I have a Dynamic Geometry I want to modify each frame. At start, I create a GeomVertexData with Geom.UHDynamic and I preallocate space by calling setNumRows()
At runtime, I modify this structure at each frame by calling node().modifyGeom().modifyPrimitive().addVertex(). The thing is, at each modification, it seems a copy is made cause I have a leak in memory.
If I increase the size of my geometry on start (by allocating a lots of row), the leak also increase.
If I set the geom-cache-size to 0 in my config.prc, I don’t have this leak anymore.
Am I doing something wrong to modify the geometry ? Cause I thought calling modifyGeom would prevent the geometry from being copied.
Is there a way to disable the cache on this particular object ?
This is not a leak. It’s just a cache filling up. Each time a particular object is rendered, if it has to be converted (for instance, to match the color mode to the OpenGL/DirectX backend, or something like that), then it is converted once and stored in the geom-cache.
When you modify the object, you basically create a new object, which then has to be cached again. The old version doesn’t get removed from the cache until the cache fills up.
If you are actually running out of memory, you can reduce the size of this cache to an amount that is a satisfactory balance between memory and performance. You can’t control the caching on a per-object basis; but usually there’s not a reason to.
ah, ok the explanation. I thought that by setting Geom.UHDynamic, it would prevent from doing the cache filling.
The thing is, my geometry can be quite big (more than 10Mo) and I made a system to modify it asynchronously.
To describe it simply, when I need to add 100 differents polygon to it, I split it into batch of 25 polygons, and I add a group a each frame in order to not block the rendering. So I can modify my geometry a lot at runtime without having a too big impact on performances (except when there are a lots of modification, it seems it doesn’t like being changed a lot at each frame and the fps decrease).
So if my geometry takes 10Mo in memory, after 4 frames I will have 40Mo in memory. And that’s a simple case, in real I make a lots more changes so I have quickly more than 1GB of ram used.
If I set the geom-cache-size to 15, it seems reasonable for the memory, but I didn’t tested yet the impact on performances. Is it known to be a very good speed optimisation ? If someone already made some speed test, I’ll be glad to see them.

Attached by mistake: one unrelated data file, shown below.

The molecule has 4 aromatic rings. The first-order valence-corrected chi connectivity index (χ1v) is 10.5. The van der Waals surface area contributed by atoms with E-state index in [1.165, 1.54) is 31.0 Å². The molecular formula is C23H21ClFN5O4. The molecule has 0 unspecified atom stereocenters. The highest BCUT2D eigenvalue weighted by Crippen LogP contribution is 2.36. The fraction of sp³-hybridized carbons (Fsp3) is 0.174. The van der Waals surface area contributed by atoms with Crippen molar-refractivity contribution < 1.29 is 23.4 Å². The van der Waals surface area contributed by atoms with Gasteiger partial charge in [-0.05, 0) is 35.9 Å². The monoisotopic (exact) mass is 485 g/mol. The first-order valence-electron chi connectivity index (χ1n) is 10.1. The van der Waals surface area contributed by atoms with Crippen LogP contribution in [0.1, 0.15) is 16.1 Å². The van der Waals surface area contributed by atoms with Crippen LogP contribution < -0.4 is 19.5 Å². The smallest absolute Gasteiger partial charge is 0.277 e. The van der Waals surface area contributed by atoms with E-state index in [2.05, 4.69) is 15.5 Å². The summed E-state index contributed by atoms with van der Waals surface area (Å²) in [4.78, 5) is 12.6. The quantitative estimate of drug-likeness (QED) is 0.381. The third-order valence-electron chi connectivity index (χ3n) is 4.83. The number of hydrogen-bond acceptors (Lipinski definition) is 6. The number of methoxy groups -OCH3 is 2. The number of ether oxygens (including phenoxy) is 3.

For the caching on a per-object basis, would it be difficult to implement it ? It seems a pretty straightforward operation for me, so I don’t think a lots of code might be impacted by it (but maybe I’m wrong). If you have some information on where in the code I should check in order to implement such a functionality (if it’s reasonable to do such an implementation), it would help me a lot.
Perhaps a better solution would be to pre-munge your Geom, and modify that Geom instead of the original Geom you created. That way, it won’t need to re-copy your Geom every time you modify it, since the pre-munged Geom will be ready to render as-is.
To do this, simply call model.premungeScene() at some point after you have created the model (and after you have opened a graphics window, which creates the necessary graphics context). “model” here is a NodePath at or above your generated GeomNode. Then use the scene graph search operations to find the Geom from the modified scene graph, and do your operations on that Geom.
Instead of calling, new_node.node().modifyGeom(0).modifyVertexData() each time I want to modify my geometry, I need to make this call just after the premungeScene, store the result and use this result for each modification I want to make. It seems to work.
Hmm, modifyVertexData() is designed to return the vertex data itself if there are no outstanding pointers to it, or it will create and return a copy of the vertex data if there are outstanding pointers.
So, it means if you are still hanging on to the vertex data that you got from the last call to modifyVertexData(), it will force a copy when you call it again. So be sure you drop it between calls.